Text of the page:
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Case Lundeen v. Minemyer

December 15, 2010

CASE LUNDEEN
v.
MINEMYER



Order Form (01/2005)

Name of Assigned Judge or Magistrate Judge Robert M. Dow, Jr Sitting Judge if Other than Assigned Judge

TITLE DOCKET ENTRY TEXT

Before the Court is Defendant John Minemyer's motion asking the Court to impose Rule 11 sanctions [13] on Plaintiffs Robert and Carolyn Lundeen and their counsel in connection with the filing of a false marking lawsuit that Defendant contends is being pursued solely for the purpose of harassing and intimidating him. For the reasons below, Defendant's motion [13] is denied.

O[ For further details see text below.] Notices mailed by Judicial staff.

STATEMENT

Defendant Minemyer manufactures and sells plastic couplers that are used to join lengths of conduit for telecommunications and other industries. Minemyer owns two related patents that cover the two different types of couplers that he makes: the '772 patent and the '726 patent. The '726 patent covers a single-piece coupler -- the type of coupler at issue in the instant litigation. The single-piece coupler is manufactured and produced using 14 different molds. Half of the single-piece coupler molds (seven) are marked with patent number '722. As a result, a "significant percentage" of single-piece couplers that Minemyer has sold are marked with patent number '722. See [1, at ¶ 8]. The '722 patent is not owned by or assigned to Minemyer, and does not relate in any way to the couplers he produces. Rather, the '722 patent pertains to a type of screw jack, and is assigned to Kawasaki Industrial Co., Ltd.

On June 24, 2009, Plaintiffs brought this qui tam action against Defendant, claiming that Defendant had violated 35 U.S.C. § 292, the "false marking" statute, by mismarking the couplers with the '722 screw jack patent number. [1] Section 292(a) provides that:

Whoever, without the consent of the patentee, marks upon, or affixes to * * * anything made, used, offered for sale, or sold by such person within the United States * * * the patent number, or the words "patent," "patentee," or the like, with the intent of counterfeiting or imitating the mark of the patentee, or of deceiving the public and inducing them to believe that the thing was made, offered for sale, sold, or imported into the United States by or with the consent of the patentee; * * * [s]hall be fined not more than $500 for every such offense.

STATEMENT

35 U.S.C. § 292(a). Subsection (b) of the false marking statute provides that one-half of the penalty in a prevailing false marking suit will go to the party bringing the suit, and the other half will go to the use of the United States. 35 U.S.C. § 292(b). When a defendant uses a mark that he knows is false, a presumption of intent to deceive the public applies. Pequignot v. Solo Cup Co., 608 F.3d 1356, 1362-63 (Fed. Cir. 2010). A defendant bears the burden of rebutting this presumption by a preponderance of the evidence. Id. at 1364. Plaintiffs' complaint [1] alleges that Defendant "is and has been aware" that the single-piece couplers covered by the '726 patent are improperly marked with the '722 screw jack patent number, has failed to remedy the problem, and thus has presumptively intended to deceive the public by selling the mismarked couplers.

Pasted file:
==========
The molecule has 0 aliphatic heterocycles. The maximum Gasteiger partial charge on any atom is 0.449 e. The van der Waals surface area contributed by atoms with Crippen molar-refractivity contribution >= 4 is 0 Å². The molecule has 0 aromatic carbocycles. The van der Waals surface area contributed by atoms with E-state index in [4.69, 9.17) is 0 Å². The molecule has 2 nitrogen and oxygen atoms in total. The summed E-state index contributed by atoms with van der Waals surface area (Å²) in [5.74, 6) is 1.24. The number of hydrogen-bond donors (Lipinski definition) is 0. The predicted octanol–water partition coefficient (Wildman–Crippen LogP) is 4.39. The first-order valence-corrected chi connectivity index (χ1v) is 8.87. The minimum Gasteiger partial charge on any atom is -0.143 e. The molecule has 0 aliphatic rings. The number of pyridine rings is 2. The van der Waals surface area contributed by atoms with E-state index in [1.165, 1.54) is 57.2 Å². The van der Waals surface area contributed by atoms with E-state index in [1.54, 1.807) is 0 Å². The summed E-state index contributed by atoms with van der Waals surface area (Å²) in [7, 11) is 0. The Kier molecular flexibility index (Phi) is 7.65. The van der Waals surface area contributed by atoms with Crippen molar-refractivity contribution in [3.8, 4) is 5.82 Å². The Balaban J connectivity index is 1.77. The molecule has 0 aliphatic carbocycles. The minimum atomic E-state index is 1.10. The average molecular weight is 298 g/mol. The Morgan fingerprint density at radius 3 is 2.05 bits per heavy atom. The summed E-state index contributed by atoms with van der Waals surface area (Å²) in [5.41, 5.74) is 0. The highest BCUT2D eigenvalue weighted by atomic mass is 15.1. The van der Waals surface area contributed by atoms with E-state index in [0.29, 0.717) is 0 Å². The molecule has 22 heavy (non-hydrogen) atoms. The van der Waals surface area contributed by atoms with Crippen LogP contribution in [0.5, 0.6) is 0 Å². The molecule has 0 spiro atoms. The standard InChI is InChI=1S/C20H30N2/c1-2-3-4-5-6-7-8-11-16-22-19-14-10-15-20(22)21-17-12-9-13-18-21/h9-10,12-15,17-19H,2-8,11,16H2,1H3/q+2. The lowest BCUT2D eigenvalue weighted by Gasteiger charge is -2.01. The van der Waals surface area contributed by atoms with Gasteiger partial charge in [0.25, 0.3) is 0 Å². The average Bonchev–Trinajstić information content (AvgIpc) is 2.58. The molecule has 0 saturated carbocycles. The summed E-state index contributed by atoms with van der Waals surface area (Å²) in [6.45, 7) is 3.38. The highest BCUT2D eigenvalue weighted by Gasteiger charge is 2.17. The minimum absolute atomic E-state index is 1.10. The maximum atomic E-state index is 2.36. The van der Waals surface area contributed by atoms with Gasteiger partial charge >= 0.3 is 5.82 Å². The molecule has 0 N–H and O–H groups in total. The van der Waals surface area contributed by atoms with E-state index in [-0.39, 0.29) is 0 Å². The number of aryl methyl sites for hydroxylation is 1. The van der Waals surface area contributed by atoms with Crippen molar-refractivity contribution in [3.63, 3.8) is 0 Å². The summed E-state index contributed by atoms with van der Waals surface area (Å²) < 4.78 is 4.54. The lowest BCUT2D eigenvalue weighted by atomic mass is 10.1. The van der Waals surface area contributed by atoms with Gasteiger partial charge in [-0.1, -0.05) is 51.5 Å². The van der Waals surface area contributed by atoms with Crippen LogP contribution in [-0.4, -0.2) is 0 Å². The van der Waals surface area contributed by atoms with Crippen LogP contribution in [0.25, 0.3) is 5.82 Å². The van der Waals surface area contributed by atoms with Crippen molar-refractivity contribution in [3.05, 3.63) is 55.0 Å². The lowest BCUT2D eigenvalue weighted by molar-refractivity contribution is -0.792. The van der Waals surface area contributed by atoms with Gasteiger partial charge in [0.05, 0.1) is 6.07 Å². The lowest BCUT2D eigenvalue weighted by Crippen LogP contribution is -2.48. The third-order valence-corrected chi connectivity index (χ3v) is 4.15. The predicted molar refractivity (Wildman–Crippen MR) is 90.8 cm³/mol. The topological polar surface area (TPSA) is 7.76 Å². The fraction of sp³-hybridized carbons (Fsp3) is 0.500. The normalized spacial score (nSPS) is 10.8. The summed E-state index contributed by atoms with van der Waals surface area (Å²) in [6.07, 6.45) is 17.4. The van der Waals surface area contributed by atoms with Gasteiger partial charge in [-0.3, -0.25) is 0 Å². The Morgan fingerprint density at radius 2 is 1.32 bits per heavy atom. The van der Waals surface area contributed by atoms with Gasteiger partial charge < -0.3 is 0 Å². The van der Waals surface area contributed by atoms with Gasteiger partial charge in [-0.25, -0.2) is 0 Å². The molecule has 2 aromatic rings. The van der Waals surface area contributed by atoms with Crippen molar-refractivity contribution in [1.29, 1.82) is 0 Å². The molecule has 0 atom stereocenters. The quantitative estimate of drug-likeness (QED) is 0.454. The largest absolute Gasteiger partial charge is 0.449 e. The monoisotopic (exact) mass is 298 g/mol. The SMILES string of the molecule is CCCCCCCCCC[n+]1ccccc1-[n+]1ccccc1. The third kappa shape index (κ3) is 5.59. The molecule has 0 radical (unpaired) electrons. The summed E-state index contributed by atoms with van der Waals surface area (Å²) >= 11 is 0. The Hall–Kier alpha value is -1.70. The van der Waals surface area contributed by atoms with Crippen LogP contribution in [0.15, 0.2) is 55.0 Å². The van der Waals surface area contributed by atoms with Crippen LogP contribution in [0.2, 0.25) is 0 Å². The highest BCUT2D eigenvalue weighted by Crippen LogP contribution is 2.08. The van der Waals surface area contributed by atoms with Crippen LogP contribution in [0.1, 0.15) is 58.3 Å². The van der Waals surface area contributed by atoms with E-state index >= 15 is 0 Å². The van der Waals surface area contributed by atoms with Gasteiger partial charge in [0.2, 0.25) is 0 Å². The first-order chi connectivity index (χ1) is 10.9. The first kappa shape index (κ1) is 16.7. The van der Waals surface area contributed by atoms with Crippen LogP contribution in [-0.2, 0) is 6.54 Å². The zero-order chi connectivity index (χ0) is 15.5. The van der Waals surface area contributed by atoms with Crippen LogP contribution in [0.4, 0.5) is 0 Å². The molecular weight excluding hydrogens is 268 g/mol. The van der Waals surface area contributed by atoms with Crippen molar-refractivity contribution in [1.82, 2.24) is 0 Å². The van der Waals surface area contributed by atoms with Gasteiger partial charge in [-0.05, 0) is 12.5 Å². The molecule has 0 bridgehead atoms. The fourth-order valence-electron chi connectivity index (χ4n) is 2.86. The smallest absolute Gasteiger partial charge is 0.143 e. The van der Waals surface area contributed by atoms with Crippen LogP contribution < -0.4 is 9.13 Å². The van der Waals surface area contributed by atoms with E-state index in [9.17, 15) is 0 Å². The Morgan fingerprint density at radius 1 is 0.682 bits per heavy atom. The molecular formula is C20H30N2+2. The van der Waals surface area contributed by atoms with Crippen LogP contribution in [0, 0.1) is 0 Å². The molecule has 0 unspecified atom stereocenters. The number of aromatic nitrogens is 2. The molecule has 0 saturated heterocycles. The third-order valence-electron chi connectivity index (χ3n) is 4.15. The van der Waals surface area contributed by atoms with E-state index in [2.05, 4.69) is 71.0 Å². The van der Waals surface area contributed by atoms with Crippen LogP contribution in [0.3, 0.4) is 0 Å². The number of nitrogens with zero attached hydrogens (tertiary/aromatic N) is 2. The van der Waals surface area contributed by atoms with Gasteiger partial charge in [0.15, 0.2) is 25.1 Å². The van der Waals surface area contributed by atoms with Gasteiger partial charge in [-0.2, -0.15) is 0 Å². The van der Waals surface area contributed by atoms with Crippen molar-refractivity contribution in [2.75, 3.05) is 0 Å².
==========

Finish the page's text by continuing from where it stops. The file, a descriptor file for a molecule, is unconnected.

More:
In this motion [13], Defendant contends that although he has long been aware that the single-piece couplers are marked with the incorrect patent number, he had no intent to deceive the public. Defendant further contends that Plaintiffs' attorneys are cognizant of the unintentional nature of the mismark, know that they will be unable to prove the intent element of the false marking allegation, and have filed the instant action merely to harass and intimidate Defendant in a co-pending patent infringement action in violation of Rule 11.*fn1

Rule 11 requires an attorney to certify, to the best of his knowledge, that any pleading the attorney presents to the court is not being presented for any improper purpose -- such as to harass, cause unnecessary delay, or needlessly increase the cost of litigation -- and that the legal contentions asserted in the pleading are non-frivolous and have or are likely to have evidentiary support. Fed. R. Civ. P. 11(b); see also Jimenez v. Madison Area Tech. College, 321 F.3d 652, 656 (7th Cir. 2003). "The central goal of Rule 11 is to deter abusive litigation practices." Corley v. Rosewood Care Center, Inc. of Peoria, 388 F.3d 990, 1013 (7th Cir. 2004) (internal quotation marks and citations omitted). Rule 11 thus serves to protect courts and parties against "callous disregard for governing law or the procedures of the court." Allison v. Dugan, 951 F.2d 828, 834 (7th Cir. 1992).

Courts have cautioned that Rule 11 should not be used as "a battleground for satellite controversies where, in effect, the tail would wag the dog, potentially diverting judicial resources from the prompt disposition of the merits of controversies." Harlyn Sales Corp. Profit Sharing Plan v. Kemper Financial Servs., Inc., 9 F.3d 1263, 1269 (7th Cir. 1993). To forestall such use, a court should apply Rule 11 sanctions only "with utmost care and caution." FDIC v. Tefken Construction and Installation Co., Inc., 847 F.2d 440, 444 (7th Cir. 1988). Indeed, even when a court has ruled that a party has been "wrong on the law," sanctions against that party do not flow inevitably. Harlyn Sales, 9 F.3d at 1270. Rather, the test is whether "competent attorneys performing a ...


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